Part II. Harper & Stein’s “neopragmatism” As Healey notes (1997), postmodernism has provided the recognition that meaning is socially constructed and that ways of thinking and acting are socially embedded (p. 30). To Harper and Stein, this aspect of postmodernism is problematic because it leads to the extreme situation wherein all viewpoints are discredited because none can claim to be objective and absolute. In such a situation, "people live in different worlds, with different rationalities…(in) a world without notions of truth or progress". They suggest the danger in this situation of extreme postmodernism with a quote from fellow pragmatist Hilary Putnam: "the philosophical irresponsibility of one decade can become the real-world political tragedy of a few decades later" (Harper & Stein, 1995, p. 235). While recognizing the valuable insights that postmodern philosophy has contributed to the practice of planning, namely the application of Habermas and others' ideas of communicative rationality, Harper and Stein nonetheless feel that an acceptance of "the [postmodern] idea of 7
different incommensurable conceptual schemes that are not translatable", particularly the way this view is adopted by planning theorists informed by Foucauldian postmodernism (Stein and Harper, 2003), is at odds with the practical goals of planning practice (Harper and Stein, 1995, p. 236). Harper and Stein see the goal of planning practice as seeking not the "best practice" or the “true” account of any issue, as in the classic formulation of pragmatic rationality (see Meyerson and Banfield, 1955; Brooks, 2002, pp. 82-84), but rather "which accounts are most productive to the human enterprise, which ones are most useful" (Stein and Harper, 2003, p. 126). It is from this focus on the relative utility of knowledge and action, of different concepts and strategies, to the community change process that neopragmatism gets its name. Accordingly, they eschew the throwing around of labels (of types of people, communities, theories) in community strategy-making meetings because if its dis-utility. From a study about conflicts over the use of a national park in Canada, they demonstrate, for example, how “by avoiding labeling a set of beliefs as ‘environmentalist’…fewer people may reject them outright, and more may be willing to debate them” (Jamal, Stein & Harper, 2002, p. 169). They emphasize the importance of mutual learning in planning processes that “allows new, shared meanings to be formed by participants” (p. 172). By allowing concepts to evolve through communication, consensus is more easily achieved. They propose their approach as a way of “arriving at some form of consensus or agreement since it veers clear of negotiating issues that are fixed by absolutist positions”, like “environmentalism” or “development” (p. 173). Equally as important as their emphasis on conceptual fluidity is their emphasis on the centrality of trust to communication. Rather than accepting all-out the Foucauldian premise that “power constitutes concepts and vocabulary”, Harper and Stein concede that while power is an important factor to consider, caution should be used in the application of this logic to the project of facilitating community change because of its tendency to foster suspicion and conflict among participants. They 8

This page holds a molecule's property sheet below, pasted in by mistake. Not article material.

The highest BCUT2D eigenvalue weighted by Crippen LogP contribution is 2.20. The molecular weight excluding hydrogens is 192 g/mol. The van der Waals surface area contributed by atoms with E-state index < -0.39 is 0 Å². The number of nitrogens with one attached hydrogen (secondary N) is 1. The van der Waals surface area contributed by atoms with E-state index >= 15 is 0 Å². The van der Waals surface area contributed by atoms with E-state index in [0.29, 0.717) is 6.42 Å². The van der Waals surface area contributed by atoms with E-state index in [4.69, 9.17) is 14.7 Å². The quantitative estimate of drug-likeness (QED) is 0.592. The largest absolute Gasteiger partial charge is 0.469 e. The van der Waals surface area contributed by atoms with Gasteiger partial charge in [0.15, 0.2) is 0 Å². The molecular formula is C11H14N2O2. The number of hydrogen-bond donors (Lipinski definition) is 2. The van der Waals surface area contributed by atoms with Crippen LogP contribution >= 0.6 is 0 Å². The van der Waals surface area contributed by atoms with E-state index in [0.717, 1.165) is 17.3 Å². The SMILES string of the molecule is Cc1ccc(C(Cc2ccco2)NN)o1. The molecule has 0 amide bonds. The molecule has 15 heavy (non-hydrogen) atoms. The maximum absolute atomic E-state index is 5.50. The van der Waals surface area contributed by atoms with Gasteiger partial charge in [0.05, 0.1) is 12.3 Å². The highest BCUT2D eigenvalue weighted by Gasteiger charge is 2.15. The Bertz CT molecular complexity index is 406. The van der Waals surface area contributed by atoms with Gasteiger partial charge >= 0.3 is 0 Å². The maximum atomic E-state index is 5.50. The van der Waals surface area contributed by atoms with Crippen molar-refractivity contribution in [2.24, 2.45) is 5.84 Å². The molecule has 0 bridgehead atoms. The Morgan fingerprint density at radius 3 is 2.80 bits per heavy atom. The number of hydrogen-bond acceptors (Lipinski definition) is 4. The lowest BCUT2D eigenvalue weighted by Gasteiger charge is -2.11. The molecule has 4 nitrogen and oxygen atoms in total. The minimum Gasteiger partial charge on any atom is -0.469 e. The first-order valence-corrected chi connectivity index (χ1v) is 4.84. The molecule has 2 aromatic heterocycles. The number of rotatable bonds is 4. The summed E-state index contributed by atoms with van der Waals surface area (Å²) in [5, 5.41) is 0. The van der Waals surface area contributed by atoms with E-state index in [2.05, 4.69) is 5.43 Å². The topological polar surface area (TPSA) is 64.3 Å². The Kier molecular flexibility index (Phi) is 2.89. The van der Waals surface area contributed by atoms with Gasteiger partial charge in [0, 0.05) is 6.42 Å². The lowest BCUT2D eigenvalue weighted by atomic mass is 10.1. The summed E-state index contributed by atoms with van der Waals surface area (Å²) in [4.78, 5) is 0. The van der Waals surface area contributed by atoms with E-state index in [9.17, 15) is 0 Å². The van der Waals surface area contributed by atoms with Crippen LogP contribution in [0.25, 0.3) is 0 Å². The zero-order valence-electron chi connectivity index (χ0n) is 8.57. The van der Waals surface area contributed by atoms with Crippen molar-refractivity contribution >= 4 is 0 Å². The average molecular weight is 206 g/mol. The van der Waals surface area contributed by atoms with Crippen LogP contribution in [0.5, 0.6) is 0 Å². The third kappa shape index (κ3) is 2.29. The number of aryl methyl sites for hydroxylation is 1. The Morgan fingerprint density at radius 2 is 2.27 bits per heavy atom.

maintain that “whereas [focusing on] unequal power relations can undermine and thwart community, trust will underwrite it” (Stein and Harper, 2003, p. 135). The practical approach to facilitating community change is to recognize that “trust is at least as basic as power” (p. 136) and that focusing on the latter will only “breed despair and suspicion, undermining trust” (p. 126). Hence, the neopragmatic approach emphasizes consideration of ideas and strategies that arise from a communicative approach to building consensus and that are relevant to the particular situation at hand, regardless of their relationship to discourses about planning or “sets of beliefs” that may be debated in society at large.
Part III. Differences and similarities Harper and Stein ask, “After all voices have been heard, what is the planner to do?” (1995, p. 239). This statement is illustrative of the legacy of instrumental rationality inherent in their neopragmatic approach to planning. It belies their assumption that “the planner” is the locus of a planning process, the lead actor in a process of community change. This idea that the specialist is responsible for thinking up ways to of “changing culture” has deep roots in the positivistic tradition of rational planning. Banfield writes that, “Doubtless a ‘change in the heart and minds of men’ would solve a great many problems. But how is such a change to be brought about? Until the means are specified, this ‘solution’ must be dismissed as utopian…The fact is, however, that no one knows how to change the culture of any part of the population” (1970, p. 240). Whether deemed futile, as does Banfield, or essential, as do Harper and Stein, the role of the planner as a specialist in and a leader of community change processes is an important element of pragmatic rationality. On the role of a “leader” in specific instances of strategy-making, Healey takes a markedly different stance, emphasizing that they “need not be in formal leadership positions” 9